Students in this subject are able to perform unique projects with remarkable achievements that can be recognized and published in prestigious international journals with a high impact factor. This field can be appealing to students who are enthusiastic to generate new ideas that promote the health and well-being of humans.
4. What were the main challenges and skills involved in conducting this research?
The main challenge for conducting the research was that the researchers were required to have sufficient knowledge about drug loading and delivery mechanisms, the characteristics of involved materials, parameters associated with electrospinning, and the parameters affecting the final properties of the drug delivery system. They studied various sources e.g., Reference Books, Chapter Books, Encyclopedia, Publications, etc. Another challenge authors faced was the optimization of the system and finding solutions for undesirable results.
Different skills are involved in the synthesis and characterization of this system. First, students should have the ability to search among various references in order to find suitable resources and analyze different research plans. Second, they must be up to date on different synthesis methods and characterization techniques such as electrospinning, XRD, SEM, FTIR, and various in vitro analyses. The most critical skill required for almost all research areas is thinking critically, finding solutions for problems, and analyzing the obtained data. In this regard, Materials Science, Medicine, Biology, Chemistry, and Nanotechnology students can contribute to the field.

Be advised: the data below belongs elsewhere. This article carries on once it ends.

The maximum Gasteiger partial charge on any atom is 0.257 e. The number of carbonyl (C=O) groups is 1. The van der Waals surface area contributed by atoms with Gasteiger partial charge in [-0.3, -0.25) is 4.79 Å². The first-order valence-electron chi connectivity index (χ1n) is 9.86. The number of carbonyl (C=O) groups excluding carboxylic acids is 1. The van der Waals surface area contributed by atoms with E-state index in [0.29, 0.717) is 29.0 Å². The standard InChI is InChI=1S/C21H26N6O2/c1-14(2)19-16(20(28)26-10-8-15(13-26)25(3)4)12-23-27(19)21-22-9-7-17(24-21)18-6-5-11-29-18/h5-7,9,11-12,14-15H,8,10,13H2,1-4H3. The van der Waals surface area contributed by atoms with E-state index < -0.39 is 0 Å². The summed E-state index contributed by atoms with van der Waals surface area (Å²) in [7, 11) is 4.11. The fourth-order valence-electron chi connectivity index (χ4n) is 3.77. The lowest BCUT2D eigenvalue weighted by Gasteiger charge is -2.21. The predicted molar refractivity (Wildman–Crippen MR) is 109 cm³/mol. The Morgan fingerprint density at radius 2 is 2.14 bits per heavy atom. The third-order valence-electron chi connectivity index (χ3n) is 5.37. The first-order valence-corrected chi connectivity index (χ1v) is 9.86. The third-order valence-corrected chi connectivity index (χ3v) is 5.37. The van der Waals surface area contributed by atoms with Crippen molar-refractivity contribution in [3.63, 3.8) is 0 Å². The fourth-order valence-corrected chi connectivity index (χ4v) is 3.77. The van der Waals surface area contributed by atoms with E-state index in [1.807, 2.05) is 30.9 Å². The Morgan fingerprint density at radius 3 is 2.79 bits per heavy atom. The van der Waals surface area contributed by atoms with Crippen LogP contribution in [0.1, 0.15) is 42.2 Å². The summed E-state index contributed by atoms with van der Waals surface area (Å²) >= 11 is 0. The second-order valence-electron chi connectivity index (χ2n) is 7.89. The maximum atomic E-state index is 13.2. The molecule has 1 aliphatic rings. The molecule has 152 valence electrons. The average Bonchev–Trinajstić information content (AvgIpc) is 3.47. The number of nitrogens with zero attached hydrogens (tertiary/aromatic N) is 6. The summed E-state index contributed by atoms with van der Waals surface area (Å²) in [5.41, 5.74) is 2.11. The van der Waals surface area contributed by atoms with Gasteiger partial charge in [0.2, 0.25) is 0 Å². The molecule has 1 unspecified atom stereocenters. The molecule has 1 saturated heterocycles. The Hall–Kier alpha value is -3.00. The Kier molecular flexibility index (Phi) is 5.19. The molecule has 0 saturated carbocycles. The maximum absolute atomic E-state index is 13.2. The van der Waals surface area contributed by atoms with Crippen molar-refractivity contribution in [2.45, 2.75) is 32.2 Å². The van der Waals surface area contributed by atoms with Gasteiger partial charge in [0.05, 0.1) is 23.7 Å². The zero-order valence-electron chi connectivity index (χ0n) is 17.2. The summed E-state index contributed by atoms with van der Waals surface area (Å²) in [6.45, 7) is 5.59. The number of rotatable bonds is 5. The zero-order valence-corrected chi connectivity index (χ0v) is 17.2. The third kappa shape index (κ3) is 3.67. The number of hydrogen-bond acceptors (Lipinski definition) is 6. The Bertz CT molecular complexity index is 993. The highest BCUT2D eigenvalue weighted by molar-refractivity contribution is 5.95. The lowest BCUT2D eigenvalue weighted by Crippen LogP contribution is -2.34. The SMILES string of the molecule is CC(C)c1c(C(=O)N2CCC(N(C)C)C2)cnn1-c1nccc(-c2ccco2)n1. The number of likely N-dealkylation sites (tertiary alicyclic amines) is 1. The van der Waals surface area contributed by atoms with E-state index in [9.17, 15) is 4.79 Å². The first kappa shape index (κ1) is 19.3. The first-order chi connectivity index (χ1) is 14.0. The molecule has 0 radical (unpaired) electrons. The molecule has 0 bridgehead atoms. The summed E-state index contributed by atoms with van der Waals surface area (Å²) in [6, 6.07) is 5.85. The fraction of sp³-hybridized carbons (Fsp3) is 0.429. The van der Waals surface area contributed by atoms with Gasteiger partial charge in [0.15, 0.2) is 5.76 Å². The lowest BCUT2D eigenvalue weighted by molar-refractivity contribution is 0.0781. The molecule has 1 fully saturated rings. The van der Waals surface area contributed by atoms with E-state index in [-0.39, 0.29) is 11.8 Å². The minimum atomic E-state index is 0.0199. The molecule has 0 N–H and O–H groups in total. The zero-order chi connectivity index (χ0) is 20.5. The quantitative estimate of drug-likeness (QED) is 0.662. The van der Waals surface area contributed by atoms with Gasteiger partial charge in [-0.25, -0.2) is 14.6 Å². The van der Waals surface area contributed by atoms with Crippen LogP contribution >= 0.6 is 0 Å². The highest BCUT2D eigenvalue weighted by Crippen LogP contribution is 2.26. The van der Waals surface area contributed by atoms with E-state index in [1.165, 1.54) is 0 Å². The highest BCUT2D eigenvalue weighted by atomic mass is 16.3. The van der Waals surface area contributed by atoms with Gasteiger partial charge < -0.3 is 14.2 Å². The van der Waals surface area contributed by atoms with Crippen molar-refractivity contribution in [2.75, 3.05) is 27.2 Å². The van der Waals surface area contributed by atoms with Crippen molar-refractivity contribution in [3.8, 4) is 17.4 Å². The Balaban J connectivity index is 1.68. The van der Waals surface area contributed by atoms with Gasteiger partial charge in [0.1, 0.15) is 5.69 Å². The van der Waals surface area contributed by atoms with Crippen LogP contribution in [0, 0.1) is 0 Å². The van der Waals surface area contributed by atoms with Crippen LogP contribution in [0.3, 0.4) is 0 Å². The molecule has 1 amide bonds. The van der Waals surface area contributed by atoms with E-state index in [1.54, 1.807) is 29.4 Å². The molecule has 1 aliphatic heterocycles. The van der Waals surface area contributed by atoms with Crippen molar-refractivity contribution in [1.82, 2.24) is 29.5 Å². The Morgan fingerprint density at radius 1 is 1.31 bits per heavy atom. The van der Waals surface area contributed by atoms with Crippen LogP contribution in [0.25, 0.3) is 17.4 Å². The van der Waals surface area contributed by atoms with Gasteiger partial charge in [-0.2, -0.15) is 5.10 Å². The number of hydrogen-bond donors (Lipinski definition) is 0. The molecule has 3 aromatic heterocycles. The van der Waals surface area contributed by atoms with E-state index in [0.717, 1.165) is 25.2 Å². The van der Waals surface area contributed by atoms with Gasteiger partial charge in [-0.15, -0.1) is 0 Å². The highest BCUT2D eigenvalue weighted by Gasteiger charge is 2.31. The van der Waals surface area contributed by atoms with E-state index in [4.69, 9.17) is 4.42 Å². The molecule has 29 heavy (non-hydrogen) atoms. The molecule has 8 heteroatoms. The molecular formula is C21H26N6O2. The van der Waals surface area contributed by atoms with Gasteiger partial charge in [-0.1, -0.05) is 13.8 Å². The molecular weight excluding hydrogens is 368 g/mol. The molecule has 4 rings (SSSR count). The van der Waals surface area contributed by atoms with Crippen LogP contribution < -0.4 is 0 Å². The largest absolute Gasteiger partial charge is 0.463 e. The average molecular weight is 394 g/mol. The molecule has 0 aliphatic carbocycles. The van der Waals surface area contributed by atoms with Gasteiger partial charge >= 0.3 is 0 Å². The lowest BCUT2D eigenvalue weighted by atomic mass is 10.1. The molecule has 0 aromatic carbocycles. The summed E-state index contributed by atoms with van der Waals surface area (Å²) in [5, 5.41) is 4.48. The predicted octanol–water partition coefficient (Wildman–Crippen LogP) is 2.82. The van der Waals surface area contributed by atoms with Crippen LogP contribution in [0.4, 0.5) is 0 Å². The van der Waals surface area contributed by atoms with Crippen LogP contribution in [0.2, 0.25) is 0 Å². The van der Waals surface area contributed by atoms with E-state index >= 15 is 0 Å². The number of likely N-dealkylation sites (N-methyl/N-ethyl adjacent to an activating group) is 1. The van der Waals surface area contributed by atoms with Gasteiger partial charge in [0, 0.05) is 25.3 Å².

5. What made you interested in researching this subject?
Conducting research and publishing numerous papers in the field of drug delivery, which aids in the improvement of treatment methods for a variety of diseases and promotes human health, we considered a new drug delivery system to develop new complex and functional materials with low toxicity, high efficacy, and controlled drug release rate.
6. Could you tell us about your collaborators?
In this research, I collaborated with researchers from Polish Academy of Sciences, Isfahan University of Technology, Iran, and The University of Georgia.
7. What feedback has this particular research received so far?
Several students expressed their interest in this topic asking about collaboration opportunities in future research related to this topic. We have been also invited to contribute articles in some journals and conferences and book chapters related to this topic area. We have received some proposals for joint research programs from universities in Iran. Moreover, we received invitations to give a talk at several conferences. These provided us with new opportunities to have effective collaborations in the future.
8. What additional support did this research receive?
I want to express my gratitude to Isfahan University of Technology. The research was conducted at laboratories equipped with synthesis and characterization facilities for nanomaterials and biomaterials development.